“Blue Gene” introduces ADIV as a deft juggler of cultural signifiers – a man comfortable working in many traditions but a prisoner to none of them.
At a glance, you’ll know: ADIV couldn’t live anywhere but Los Angeles. A native New Yorker, his modern look is Hollywood fresh – he’s incapable of photographing badly, his sense of style is impeccable, and he fills out a film frame with the grace and confidence of a born star. His cosmopolitanism, sense of social consciousness, and laid-back cool are apparent in everything he does. If he weren’t a Southern Californian artist already, somebody enterprising surely would have picked him off the street and transplanted him there.
But ADIV transcends the city and the scene in which he’s achieved recognition. He brings elements of Nigerian aesthetics to his music and videos, thanks to many close friends, and the sound of the country is present in his grooves. Life Could Be Different, his latest project, is an amalgam of Frank Ocean-like avant-R&B, Caribbean rhythms, hazy Southern California sunshine music, Afropop animated by the spirit of Lagos, and ghostly, ethereal, experimental stuff that transcends genre completely. ADIV sings it all in a voice that, simultaneously, communicates confidence and longing, brashness, and sensitivity. “Blue Gene,” the single from Life Could Be Different, comes on like a summer breeze. But listen closer, and you’ll hear the pains, the regrets, and the desperate hopes of a global citizen determined to squeeze all the soul his can out of the winsome melody he’s written.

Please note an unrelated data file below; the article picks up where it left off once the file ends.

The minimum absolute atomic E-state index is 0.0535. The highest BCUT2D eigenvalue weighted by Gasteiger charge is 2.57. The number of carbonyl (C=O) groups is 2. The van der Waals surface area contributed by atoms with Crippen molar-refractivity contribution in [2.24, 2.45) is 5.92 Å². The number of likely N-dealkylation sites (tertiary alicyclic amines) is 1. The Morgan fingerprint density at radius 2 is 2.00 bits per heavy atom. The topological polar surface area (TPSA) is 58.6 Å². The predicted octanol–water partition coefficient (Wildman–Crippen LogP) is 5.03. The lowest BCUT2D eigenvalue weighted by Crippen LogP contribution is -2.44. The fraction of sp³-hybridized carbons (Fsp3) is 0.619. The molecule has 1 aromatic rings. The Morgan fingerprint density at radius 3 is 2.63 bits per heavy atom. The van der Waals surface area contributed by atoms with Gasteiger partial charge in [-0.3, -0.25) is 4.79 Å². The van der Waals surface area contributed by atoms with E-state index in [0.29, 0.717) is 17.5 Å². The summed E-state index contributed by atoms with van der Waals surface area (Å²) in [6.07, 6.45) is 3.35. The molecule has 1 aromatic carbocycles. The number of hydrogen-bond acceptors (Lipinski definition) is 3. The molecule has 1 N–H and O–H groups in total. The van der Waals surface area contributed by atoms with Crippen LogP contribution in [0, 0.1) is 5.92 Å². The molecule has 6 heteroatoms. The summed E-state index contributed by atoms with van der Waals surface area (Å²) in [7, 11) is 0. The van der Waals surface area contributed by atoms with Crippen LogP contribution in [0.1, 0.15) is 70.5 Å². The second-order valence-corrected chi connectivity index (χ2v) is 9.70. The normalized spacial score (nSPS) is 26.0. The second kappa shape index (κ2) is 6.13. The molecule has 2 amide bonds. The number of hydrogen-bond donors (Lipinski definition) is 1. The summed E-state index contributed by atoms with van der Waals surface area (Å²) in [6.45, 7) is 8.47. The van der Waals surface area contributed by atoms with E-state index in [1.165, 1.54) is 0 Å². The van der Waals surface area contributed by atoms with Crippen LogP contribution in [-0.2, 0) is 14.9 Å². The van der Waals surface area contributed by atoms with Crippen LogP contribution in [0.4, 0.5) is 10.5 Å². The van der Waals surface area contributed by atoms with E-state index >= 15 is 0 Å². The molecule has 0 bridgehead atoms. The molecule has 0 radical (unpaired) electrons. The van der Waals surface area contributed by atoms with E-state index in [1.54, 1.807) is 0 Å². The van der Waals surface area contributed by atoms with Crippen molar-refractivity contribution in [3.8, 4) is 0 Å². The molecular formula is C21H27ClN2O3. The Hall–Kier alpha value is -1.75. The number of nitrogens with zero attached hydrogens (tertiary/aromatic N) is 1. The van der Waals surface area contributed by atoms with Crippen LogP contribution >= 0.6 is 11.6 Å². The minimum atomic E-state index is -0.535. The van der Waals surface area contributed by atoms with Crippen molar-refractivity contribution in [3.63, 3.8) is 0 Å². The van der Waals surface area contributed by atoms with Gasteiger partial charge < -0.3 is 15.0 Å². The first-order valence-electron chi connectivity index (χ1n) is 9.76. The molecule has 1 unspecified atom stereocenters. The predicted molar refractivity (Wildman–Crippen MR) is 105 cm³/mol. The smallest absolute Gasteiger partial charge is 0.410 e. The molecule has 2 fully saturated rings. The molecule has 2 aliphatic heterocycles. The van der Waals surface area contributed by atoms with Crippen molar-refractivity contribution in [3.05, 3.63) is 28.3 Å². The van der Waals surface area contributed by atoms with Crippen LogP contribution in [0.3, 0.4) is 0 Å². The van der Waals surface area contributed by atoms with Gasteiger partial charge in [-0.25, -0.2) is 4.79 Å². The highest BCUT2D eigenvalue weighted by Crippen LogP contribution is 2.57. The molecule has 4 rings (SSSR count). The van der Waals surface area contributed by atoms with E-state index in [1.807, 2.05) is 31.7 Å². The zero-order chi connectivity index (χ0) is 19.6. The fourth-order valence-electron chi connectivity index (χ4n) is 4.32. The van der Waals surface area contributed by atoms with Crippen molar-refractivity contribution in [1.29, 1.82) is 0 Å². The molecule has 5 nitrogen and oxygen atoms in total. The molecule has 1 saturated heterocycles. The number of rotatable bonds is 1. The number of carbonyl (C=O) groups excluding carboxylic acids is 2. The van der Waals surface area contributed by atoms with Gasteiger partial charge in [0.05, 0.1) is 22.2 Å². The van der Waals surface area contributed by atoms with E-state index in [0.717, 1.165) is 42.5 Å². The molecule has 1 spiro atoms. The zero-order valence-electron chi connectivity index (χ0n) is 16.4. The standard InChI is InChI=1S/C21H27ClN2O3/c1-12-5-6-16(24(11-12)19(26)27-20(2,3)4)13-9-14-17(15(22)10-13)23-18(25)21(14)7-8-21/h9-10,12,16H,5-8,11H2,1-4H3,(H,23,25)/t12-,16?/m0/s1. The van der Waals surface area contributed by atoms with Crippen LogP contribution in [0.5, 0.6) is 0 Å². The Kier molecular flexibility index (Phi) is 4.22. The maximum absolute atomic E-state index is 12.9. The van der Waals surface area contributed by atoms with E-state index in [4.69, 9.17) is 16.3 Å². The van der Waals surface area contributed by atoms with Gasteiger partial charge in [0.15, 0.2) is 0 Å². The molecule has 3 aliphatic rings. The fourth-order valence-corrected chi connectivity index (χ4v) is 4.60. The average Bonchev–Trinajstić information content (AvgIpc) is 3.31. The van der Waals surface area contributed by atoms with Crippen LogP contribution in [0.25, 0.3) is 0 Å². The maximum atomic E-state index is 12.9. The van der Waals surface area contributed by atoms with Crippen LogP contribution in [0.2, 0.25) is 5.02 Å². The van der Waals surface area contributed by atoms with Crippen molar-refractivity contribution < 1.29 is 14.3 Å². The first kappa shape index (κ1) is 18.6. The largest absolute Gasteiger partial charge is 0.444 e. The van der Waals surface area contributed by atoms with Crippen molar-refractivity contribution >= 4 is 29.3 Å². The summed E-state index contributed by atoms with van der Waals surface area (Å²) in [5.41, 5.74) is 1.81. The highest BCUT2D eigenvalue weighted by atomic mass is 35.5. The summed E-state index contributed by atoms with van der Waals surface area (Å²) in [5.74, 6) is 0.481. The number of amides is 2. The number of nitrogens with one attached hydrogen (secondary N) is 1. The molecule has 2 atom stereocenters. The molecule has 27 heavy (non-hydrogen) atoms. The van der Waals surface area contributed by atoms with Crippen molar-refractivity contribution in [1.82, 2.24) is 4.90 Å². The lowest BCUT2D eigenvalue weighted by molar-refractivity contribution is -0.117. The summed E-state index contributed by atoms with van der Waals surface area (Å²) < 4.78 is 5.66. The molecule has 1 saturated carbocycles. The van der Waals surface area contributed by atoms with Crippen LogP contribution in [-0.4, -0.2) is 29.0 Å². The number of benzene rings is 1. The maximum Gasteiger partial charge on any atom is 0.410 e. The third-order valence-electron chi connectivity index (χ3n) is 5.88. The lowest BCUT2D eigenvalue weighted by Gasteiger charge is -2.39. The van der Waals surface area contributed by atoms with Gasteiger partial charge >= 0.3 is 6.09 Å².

Breyonna Holt’s radiant, sun-drenched clip for “Blue Gene” introduces ADIV as a deft juggler of cultural signifiers – a man comfortable working in many traditions but a prisoner to none of them. He can wear a West African shirt in one shot and a black cowboy hat in another and make the transition so seamless that you’ll hardly notice the difference. Holt’s camera finds the singer on a stylish ranch with handsome horses in the stable. It could be in Abuja, Montana, or Mexico City; its beauty is transnational, which is part of ADIV’s point. The “Blue Gene” clip also surrounds the star with beautiful, austere, offbeat-looking women, each one with an arresting sense of presentation: one, for instance, rocks a hairstyle that resembles a birdcage. ADIV and his friends do their part, too, staring down the camera with intensity and hunger to communicate. In one arresting shot, ADIV sings from between the big branches of a memorial tree. It’s at once a commemoration and a celebration, and an ideal backdrop for an artist who is always deeply rooted, no matter where he goes.
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